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Jurors reflect on sentencing of Joseph Duncan days after serial killer's death

To this day, some of those jurors still get together to talk with one another about the case, their lives, and the gruesome details they heard in court.

BOISE, Idaho — Days after the death of serial killer and kidnapper Joesph Duncan, members that served on the jury during the sentencing phase of his 2008 trial are looking back on the experience.

Duncan was sentenced to death in 2008 in federal court for murdering four members and kidnapping two members of the Groene family from Coeur d'Alene. He ended up pleading guilty to the crimes and a jury was empaneled to decide his sentence.

On March 28, Duncan died as a result of terminal brain cancer.

To this day, some of those jurors still get together to talk with one another about the trial, their lives, and the gruesome details they heard in court.

“I had no idea,” Juror Tommy Watkins said. “I've been on a local trial selection from where I live, and nothing really came from it but to get on something that big of a scale was crazy.”

Watkins was born and raised in Canyon County. He’s worked for a local fiber-optic company for more than 16 years and never thought he would be one of the jurors selected for the Duncan sentencing.

“It was pretty dramatic,” he said. “Lots of people had a rough time with it afterward.”

Watkins was on that jury with Susan Lincoln, an Idaho native. She retired last June after working for the Wilder School District and currently lives in Wilder.

“Did I realize how big it was going to be and how it would affect us? No,” she said. “I had no idea until we sat through it.”

The sentencing phase went on for two weeks, but it was two weeks of gruesome details the jurors had to sit through. They had to listen to the details of what Duncan to did the Groene family and watch videos.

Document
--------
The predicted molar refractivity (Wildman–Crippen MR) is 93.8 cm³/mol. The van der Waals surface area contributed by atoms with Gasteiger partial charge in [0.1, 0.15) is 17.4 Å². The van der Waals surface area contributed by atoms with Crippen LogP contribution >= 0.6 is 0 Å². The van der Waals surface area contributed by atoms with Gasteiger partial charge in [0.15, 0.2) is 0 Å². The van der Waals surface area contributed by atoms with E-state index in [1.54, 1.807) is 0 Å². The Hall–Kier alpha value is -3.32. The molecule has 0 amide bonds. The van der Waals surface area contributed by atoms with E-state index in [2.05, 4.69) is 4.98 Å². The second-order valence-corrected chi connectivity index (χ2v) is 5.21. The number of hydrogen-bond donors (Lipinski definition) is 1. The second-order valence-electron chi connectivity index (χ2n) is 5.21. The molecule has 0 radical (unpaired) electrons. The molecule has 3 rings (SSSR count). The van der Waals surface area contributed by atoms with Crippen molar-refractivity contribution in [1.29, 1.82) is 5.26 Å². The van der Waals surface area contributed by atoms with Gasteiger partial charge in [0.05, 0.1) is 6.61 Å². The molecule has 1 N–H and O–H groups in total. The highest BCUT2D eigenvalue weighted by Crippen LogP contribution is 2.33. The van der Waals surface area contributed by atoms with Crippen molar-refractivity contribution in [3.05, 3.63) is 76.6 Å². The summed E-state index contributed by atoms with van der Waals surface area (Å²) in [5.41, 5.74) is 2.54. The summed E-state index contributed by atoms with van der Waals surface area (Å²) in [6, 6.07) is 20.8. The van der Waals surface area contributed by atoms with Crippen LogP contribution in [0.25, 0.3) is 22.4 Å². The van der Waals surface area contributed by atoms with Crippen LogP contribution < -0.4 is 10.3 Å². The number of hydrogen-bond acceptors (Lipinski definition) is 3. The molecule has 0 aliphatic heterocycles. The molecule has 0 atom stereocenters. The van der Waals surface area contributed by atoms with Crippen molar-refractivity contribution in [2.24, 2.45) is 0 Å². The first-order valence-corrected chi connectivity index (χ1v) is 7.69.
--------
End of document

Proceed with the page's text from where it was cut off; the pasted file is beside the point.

“This was in your face, we were looking at videos of the abuse. It was difficult,” Lincoln said.

To this day, Lincoln still can’t completely block out what she heard and saw in that courtroom over ten years ago.

“He felt evil, it felt like there was evil in the room. I don't even know how to describe it,” she said.

Lincoln and Watkins are part of a group of jurors that still gets together from time to time. Usually, a handful of them will go out for dinner. While the details from the case aren’t always on their minds, it does come up. They look to the other jurors as a support group essentially.

“We leaned on each other quite a bit,” Watkins said.

Lincoln told KTVB there is comfort in discussing something traumatic with people that also went through the same thing.

“You went through something with them, so everyone knows where you've been,” she said.

Neither juror had any trouble sentencing Duncan to death.

“Because I saw what he did,” Lincoln said.

Both Lincoln and Watkins feel a sense of relief knowing Duncan is dead, not just for themselves, but for Shasta Groene who is the lone survivor of Duncan's Idaho killing spree.

“Then when they said he was dead, I was glad. I was relieved. Shasta deserves not to have to think about him,” Lincoln said.

As a group, the jurors issued a statement on the manner in which Duncan died:

It was very frustrating to find him guilty and give him a death sentence and watch him stay alive for the next 12-13 years and to die a natural death. Somethings wrong with the laws.”

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